In many respects, North Korea still is a unique society. But in some aspects, including monetization of the economy and access to outside information, it is slowly but steadily becoming like the former socialist countries of Eastern Europe. Who would have thought in 1989 that these seemingly stable socialist states would all be gone in a few weeks? North Korea looks strong and sturdy from the outside, but internally, it is slowly decaying. To be sure, this can take time. But the process has begun, and it can only be slowed down, not stopped.

One reason is that socialism is built on the premise of moral superiority. This can make it enormously resilient despite severe hardships as long as the state does not violate its own ideological principles. Kim Jong-il correctly analyzed the situation in 1995 when he wrote: “The most serious lesson of the collapse of socialism in several countries is that the corruption of socialism begins with ideological corruption, and that a breakdown on the ideological front … ends in the total ruin of socialism.” But ideological corruption has taken place. As Eastern Europe revealed, false claims of moral superiority can become a heavy liability. Strength suddenly turns into weakness. And indeed, there are growing signs that the leaders in Pyongyang are about to lose the hearts of their people.

Kim Jong-il now seems to be trying to turn back the wheel of time. Today, we see a complete reversal of the policies of 2000-2004. In January 2001, in the official Rodong Sinmun newspaper, Kim Jong-il wrote: “Things are not what they used to be in the 60s. So no one should follow the way people used to do things in the past.” However, in March 2009 he declared that officials should “energetically lead the masses by displaying the same work style as the officials did in the 50s and 60s.” We can chart this march backwards: The utilization of the terms “socialism,” “chuch’e” (the official state ideology of North Korea) and “sŏn’gun” (the government’s “military first” policy) by North Korean state media has doubled from 2004 to 2009. 

Number of KCNA articles with the terms “socialist/socialism”, “juche” and “songun” in the 4th quarters 1997-2008, and the 1st quarter 2009

Among the new old buzzwords are single-minded unity (ilsimtan’gyŏl), collectivism (chiptanjuŭi), self-reliance (charyŏkkaengsaeng) and mental power (chŏngsinryŏk). Today, it is hard to believe that back in January 2002, People’s Korea quoted Kim Jong-il as pointing “to the fact that foreign trade should be conducted in accordance with the mechanism and principles of capitalism.” 

Missiles and nuclear tests: trying to save stability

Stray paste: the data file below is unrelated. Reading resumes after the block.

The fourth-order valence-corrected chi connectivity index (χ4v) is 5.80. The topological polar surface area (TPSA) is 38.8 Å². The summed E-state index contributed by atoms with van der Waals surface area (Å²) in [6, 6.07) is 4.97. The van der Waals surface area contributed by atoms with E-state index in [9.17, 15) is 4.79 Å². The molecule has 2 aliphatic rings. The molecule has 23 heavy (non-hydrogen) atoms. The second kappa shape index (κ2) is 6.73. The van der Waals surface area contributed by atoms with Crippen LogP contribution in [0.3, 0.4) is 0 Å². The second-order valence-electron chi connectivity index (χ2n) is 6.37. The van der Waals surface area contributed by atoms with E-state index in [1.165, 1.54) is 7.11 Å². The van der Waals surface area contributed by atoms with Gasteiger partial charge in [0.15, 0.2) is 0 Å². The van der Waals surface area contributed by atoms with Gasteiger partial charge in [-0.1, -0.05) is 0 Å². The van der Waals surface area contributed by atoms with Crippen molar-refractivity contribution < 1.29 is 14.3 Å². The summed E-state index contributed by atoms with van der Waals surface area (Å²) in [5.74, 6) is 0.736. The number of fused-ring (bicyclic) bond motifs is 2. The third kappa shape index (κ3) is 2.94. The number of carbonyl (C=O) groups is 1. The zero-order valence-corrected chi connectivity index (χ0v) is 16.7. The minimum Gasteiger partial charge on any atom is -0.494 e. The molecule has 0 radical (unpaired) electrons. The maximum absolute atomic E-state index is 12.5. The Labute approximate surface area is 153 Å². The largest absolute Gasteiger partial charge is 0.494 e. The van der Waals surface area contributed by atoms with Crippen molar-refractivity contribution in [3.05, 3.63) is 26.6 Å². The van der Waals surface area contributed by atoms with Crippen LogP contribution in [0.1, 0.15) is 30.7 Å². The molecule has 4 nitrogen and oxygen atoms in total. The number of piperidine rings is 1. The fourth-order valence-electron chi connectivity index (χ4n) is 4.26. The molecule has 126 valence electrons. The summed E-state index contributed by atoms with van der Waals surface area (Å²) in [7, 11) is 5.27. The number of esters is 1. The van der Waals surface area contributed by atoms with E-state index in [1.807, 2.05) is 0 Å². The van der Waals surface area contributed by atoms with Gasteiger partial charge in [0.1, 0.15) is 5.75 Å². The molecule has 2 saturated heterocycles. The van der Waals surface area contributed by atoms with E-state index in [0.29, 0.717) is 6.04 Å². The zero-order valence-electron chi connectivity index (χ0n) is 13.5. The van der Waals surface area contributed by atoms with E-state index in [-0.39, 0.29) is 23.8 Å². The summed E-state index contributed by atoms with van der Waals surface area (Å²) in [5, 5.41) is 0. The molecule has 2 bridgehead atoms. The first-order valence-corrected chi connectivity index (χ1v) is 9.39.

The slow but steady disintegration of society caused by the economic reforms prompted the North Korean leadership to take countermeasures. They have been trying to restore domestic stability since at least 2005. But movies such as “Schoolgirl’s Diary” criticizing the moral degradation and growing individualism of society, campaigns against long hair and Western dress, and a fight against corruption and excessive market trading have not helped. 

As indicated above, it is unlikely that the societal transformation of past years can be reversed. But it is also not clear how long it will take before internal pressure will be high enough to cause the system to change. It took Eastern Europe decades to reach this point. It is important to note the reasons for the delay. One is that until the late 1980s there was the cohesive power of the Soviet Union to stifle reform. This factor is missing in the case of North Korea, unless we regard the external pressure by the US and its allies as the equivalent. As soon as Gorbachev made it sufficiently clear that he would not intervene, the Prague Spring of 1968 repeated itself all over Eastern Europe, this time successfully. While outside pressure on the regime creates a siege mentality and hence is very different from directly preventing change by military presence in the country, the effects are similar. It would be interesting to see how North Korea would develop in the absence of all the international attention.

The former strength of the DPRK government – the existence of a fatherly leader who was respected and revered like a deity – is now turning against the system as succession is not officially resolved, Kim Jong-il appears on TV as a self-sacrificing sick man, and even Pyongyang is full of rumors and uncertainty about what is going to happen next. Will the leader live until the year 2012, when the 7th Party Congress could be the forum for a long-awaited orderly power transfer?